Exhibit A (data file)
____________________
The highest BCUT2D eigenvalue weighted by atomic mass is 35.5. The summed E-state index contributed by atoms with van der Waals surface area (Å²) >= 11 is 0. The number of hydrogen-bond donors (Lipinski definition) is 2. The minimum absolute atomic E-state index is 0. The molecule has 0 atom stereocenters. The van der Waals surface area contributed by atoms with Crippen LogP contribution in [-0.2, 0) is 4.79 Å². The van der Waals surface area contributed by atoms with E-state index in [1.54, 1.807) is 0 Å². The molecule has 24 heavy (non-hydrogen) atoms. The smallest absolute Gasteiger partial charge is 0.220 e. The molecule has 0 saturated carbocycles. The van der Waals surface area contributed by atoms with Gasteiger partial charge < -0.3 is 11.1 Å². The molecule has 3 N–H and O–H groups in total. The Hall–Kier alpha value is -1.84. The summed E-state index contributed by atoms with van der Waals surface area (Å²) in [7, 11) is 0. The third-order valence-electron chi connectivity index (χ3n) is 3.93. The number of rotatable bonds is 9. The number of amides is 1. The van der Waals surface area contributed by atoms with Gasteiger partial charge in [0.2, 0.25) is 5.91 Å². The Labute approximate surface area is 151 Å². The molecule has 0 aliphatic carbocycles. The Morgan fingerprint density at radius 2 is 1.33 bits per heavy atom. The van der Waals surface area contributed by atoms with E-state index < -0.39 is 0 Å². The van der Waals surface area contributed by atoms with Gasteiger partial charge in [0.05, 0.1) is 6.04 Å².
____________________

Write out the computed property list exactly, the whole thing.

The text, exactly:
The highest BCUT2D eigenvalue weighted by atomic mass is 35.5. The summed E-state index contributed by atoms with van der Waals surface area (Å²) >= 11 is 0. The number of hydrogen-bond donors (Lipinski definition) is 2. The minimum absolute atomic E-state index is 0. The molecule has 0 atom stereocenters. The van der Waals surface area contributed by atoms with Crippen LogP contribution in [-0.2, 0) is 4.79 Å². The van der Waals surface area contributed by atoms with E-state index in [1.54, 1.807) is 0 Å². The molecule has 24 heavy (non-hydrogen) atoms. The smallest absolute Gasteiger partial charge is 0.220 e. The molecule has 0 saturated carbocycles. The van der Waals surface area contributed by atoms with Gasteiger partial charge < -0.3 is 11.1 Å². The molecule has 3 N–H and O–H groups in total. The Hall–Kier alpha value is -1.84. The summed E-state index contributed by atoms with van der Waals surface area (Å²) in [7, 11) is 0. The third-order valence-electron chi connectivity index (χ3n) is 3.93. The number of rotatable bonds is 9. The number of amides is 1. The van der Waals surface area contributed by atoms with Gasteiger partial charge in [0.2, 0.25) is 5.91 Å². The Labute approximate surface area is 151 Å². The molecule has 0 aliphatic carbocycles. The Morgan fingerprint density at radius 2 is 1.33 bits per heavy atom. The van der Waals surface area contributed by atoms with E-state index < -0.39 is 0 Å². The van der Waals surface area contributed by atoms with Gasteiger partial charge in [0.05, 0.1) is 6.04 Å².